James Honey

Senior Fellow

James Honey has nearly 20 years’ experience in coordination of complex environmental and economic solutions, and more recently, in business development and management. He has extensive experience facilitating broad coalitions of diverse actors toward common social, economic, ecological and policy goals. Over a 10 year period, as a Program Director at Sustainable Northwest in Portland, Oregon, Honey stewarded the development, negotiation, signing and early implementation of the most comprehensive river restoration project in the United States – the Klamath Basin Agreements – which were unfortunately stalled in the political process. The agreement sought to protect a $600 million dollar agricultural and a $200 million commercial fishing economy, restore culturally-critical indigenous fisheries, and bring peace to long-standing conflict among local tribal, agricultural and fishing communities.

Since 2012, Honey has operated as an independent consultant in for- and non-profit enterprises in Mexico, including hybrid ventures. He served as the chief coordinator for “El Mangle,” a social change and philanthropic investment incubator in La Paz, Baja California Sur financed in part by related for-profit hospitality ventures. At El Mangle, James moved the project from concept to a set of operational businesses and a growing social innovation network. As a consultant in Mexico, James has advised or led ventures including statewide strategies for renewable energy generation and education reform, real-estate and agricultural development and investment, and sustainable tourism efforts, among others.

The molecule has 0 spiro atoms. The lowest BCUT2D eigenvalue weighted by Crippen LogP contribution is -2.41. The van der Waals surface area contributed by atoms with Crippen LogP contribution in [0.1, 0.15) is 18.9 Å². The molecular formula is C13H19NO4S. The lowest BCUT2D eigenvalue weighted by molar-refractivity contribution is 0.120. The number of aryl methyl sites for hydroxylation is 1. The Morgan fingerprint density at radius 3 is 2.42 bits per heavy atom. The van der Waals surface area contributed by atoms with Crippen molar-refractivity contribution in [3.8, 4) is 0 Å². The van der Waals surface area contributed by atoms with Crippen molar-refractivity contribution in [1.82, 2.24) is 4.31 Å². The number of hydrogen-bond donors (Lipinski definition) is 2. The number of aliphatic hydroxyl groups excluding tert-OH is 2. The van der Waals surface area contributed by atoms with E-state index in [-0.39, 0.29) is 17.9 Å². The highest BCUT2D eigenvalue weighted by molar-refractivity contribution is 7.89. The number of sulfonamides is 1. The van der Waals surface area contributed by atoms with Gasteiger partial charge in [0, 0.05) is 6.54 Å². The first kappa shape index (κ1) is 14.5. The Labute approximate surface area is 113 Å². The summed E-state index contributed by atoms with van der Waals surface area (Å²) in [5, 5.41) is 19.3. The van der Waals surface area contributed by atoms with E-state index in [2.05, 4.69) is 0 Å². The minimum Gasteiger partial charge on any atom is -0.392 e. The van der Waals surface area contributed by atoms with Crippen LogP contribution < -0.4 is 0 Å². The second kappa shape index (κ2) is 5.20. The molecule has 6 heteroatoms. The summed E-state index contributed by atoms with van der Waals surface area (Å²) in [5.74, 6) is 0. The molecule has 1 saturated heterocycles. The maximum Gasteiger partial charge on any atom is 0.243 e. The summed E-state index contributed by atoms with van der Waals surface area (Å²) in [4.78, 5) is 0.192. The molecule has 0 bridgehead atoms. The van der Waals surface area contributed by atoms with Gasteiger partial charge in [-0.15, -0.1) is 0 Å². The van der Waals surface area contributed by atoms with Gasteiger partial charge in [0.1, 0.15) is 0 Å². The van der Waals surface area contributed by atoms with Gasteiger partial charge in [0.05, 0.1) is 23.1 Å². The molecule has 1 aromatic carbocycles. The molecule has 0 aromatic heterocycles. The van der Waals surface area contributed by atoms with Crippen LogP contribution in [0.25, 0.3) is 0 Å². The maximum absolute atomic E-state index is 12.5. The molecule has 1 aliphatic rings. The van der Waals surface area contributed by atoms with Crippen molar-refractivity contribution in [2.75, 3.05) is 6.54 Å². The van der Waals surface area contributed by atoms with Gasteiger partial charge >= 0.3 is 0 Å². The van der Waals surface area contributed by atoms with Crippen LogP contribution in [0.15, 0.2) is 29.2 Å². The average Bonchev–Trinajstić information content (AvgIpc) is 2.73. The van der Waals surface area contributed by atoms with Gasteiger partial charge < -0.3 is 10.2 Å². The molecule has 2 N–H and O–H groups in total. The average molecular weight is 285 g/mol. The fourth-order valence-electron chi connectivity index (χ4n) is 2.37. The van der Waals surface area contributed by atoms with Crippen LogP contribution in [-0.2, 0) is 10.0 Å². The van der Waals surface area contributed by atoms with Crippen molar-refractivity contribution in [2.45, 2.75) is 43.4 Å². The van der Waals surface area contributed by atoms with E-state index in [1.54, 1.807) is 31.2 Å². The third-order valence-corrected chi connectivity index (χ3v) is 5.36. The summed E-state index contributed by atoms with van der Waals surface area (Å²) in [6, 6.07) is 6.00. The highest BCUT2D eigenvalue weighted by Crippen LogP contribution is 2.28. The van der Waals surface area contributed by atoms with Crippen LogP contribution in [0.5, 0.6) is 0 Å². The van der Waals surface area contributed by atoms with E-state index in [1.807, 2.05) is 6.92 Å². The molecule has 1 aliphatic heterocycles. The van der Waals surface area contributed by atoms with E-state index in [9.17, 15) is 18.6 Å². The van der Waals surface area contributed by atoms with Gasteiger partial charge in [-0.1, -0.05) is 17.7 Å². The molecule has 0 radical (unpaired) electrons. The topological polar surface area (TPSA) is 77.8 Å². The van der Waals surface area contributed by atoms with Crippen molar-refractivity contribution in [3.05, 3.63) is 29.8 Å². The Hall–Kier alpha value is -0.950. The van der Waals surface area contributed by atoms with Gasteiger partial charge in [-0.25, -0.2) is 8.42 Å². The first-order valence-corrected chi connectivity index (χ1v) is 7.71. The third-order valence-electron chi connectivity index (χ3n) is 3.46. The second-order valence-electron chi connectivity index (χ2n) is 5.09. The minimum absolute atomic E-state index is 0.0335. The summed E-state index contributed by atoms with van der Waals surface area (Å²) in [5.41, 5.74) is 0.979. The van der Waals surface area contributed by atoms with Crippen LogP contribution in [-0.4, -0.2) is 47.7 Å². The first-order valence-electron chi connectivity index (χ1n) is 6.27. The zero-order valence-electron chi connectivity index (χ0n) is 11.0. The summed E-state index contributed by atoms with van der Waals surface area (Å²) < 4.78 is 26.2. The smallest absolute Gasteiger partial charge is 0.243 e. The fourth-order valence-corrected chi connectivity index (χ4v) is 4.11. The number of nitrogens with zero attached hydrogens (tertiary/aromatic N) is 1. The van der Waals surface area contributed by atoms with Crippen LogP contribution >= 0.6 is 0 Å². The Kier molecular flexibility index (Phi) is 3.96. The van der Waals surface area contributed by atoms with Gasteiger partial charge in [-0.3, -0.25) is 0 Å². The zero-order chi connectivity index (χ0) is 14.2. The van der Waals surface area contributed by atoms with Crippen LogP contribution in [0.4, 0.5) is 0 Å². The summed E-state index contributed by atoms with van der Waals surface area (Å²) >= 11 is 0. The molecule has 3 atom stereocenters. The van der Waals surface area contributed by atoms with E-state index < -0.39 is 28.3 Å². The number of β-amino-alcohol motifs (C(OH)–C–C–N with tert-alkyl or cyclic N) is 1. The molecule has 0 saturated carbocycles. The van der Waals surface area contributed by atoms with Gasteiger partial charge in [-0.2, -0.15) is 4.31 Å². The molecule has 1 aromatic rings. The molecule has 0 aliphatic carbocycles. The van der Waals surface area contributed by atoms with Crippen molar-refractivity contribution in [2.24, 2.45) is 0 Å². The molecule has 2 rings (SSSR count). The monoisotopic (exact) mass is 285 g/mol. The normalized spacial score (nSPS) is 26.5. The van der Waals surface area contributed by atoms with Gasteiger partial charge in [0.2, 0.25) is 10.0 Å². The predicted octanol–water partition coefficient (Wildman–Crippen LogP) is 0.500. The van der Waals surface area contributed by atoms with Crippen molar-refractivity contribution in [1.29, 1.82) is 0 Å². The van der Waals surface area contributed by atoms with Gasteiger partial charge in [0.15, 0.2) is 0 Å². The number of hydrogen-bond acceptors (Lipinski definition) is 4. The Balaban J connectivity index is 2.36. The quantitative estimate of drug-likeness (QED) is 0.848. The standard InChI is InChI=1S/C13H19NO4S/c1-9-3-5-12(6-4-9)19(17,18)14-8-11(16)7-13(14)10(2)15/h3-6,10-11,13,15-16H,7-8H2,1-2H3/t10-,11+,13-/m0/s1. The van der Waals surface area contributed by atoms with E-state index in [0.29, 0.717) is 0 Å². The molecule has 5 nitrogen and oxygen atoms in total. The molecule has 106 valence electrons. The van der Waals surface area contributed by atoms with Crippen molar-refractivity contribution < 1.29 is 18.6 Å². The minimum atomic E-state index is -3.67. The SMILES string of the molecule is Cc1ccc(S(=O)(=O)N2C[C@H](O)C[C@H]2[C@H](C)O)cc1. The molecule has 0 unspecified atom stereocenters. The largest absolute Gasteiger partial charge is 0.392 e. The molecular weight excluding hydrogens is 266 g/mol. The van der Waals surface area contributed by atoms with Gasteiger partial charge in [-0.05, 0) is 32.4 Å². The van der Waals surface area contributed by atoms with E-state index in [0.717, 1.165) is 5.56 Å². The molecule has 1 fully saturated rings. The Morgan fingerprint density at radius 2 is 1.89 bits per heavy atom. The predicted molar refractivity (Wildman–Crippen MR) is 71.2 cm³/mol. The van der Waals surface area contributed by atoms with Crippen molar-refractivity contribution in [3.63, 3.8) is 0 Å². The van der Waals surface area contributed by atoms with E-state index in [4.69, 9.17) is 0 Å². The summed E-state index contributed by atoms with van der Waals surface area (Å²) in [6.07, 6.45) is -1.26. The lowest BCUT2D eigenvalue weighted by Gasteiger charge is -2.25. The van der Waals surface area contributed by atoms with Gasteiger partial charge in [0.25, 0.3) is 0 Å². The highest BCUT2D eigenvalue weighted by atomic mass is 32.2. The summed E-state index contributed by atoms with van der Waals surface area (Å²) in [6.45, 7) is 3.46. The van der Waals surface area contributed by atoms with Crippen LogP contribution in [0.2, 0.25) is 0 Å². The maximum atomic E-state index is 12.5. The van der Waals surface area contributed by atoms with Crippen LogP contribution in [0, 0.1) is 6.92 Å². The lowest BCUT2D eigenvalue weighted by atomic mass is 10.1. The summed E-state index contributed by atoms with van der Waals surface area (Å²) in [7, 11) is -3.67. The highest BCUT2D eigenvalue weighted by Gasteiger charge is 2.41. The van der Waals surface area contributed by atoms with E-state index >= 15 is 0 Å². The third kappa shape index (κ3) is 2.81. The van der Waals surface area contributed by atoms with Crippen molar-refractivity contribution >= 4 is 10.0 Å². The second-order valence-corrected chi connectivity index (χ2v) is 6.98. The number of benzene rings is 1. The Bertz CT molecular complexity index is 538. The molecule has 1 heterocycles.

During his 10 year tenure in Oregon, James worked with values-added businesses in agriculture and forestry, including in the expansion of Country Natural Beef, the West’s largest rancher-owned sustainable beef cooperative. James has been recognized for his work by the Quivira Coalition, the Watershed Management Society, the Pacific Northwest Office of the National Fish and Wildlife Foundation, and is a fellow of the American Marshall Memorial Fund and the Center for Whole Communities. Born and raised in Mexico, James is a citizen of Mexico and the United States, and an Honors graduate of Stanford University, where he studied Latin American history, conservation and development.

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